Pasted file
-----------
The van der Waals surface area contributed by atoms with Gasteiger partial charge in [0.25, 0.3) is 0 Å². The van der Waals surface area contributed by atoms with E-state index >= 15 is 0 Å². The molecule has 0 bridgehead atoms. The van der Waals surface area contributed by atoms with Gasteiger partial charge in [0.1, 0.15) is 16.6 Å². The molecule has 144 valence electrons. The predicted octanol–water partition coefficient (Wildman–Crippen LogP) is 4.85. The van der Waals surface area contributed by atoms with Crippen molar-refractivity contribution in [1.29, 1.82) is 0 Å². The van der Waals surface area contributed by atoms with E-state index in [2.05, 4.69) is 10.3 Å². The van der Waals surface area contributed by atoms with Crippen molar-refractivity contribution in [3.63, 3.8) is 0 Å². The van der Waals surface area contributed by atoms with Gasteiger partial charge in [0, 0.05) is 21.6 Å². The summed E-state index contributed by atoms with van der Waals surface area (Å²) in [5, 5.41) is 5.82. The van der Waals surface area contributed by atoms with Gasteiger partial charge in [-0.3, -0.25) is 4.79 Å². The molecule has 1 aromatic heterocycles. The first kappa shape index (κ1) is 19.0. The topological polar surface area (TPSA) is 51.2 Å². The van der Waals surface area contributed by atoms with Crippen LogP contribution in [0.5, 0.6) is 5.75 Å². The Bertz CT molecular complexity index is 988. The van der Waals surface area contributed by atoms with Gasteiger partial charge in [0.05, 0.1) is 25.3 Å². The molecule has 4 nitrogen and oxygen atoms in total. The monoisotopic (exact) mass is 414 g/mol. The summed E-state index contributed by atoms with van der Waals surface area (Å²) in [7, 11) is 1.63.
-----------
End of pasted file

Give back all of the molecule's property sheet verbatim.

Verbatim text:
The van der Waals surface area contributed by atoms with Gasteiger partial charge in [0.25, 0.3) is 0 Å². The van der Waals surface area contributed by atoms with E-state index >= 15 is 0 Å². The molecule has 0 bridgehead atoms. The van der Waals surface area contributed by atoms with Gasteiger partial charge in [0.1, 0.15) is 16.6 Å². The molecule has 144 valence electrons. The predicted octanol–water partition coefficient (Wildman–Crippen LogP) is 4.85. The van der Waals surface area contributed by atoms with Crippen molar-refractivity contribution in [1.29, 1.82) is 0 Å². The van der Waals surface area contributed by atoms with E-state index in [2.05, 4.69) is 10.3 Å². The van der Waals surface area contributed by atoms with Crippen molar-refractivity contribution in [3.63, 3.8) is 0 Å². The van der Waals surface area contributed by atoms with Gasteiger partial charge in [0, 0.05) is 21.6 Å². The summed E-state index contributed by atoms with van der Waals surface area (Å²) in [5, 5.41) is 5.82. The van der Waals surface area contributed by atoms with Gasteiger partial charge in [-0.3, -0.25) is 4.79 Å². The molecule has 1 aromatic heterocycles. The first kappa shape index (κ1) is 19.0. The topological polar surface area (TPSA) is 51.2 Å². The van der Waals surface area contributed by atoms with Crippen LogP contribution in [0.5, 0.6) is 5.75 Å². The Bertz CT molecular complexity index is 988. The van der Waals surface area contributed by atoms with Gasteiger partial charge in [0.05, 0.1) is 25.3 Å². The molecule has 4 nitrogen and oxygen atoms in total. The monoisotopic (exact) mass is 414 g/mol. The summed E-state index contributed by atoms with van der Waals surface area (Å²) in [7, 11) is 1.63.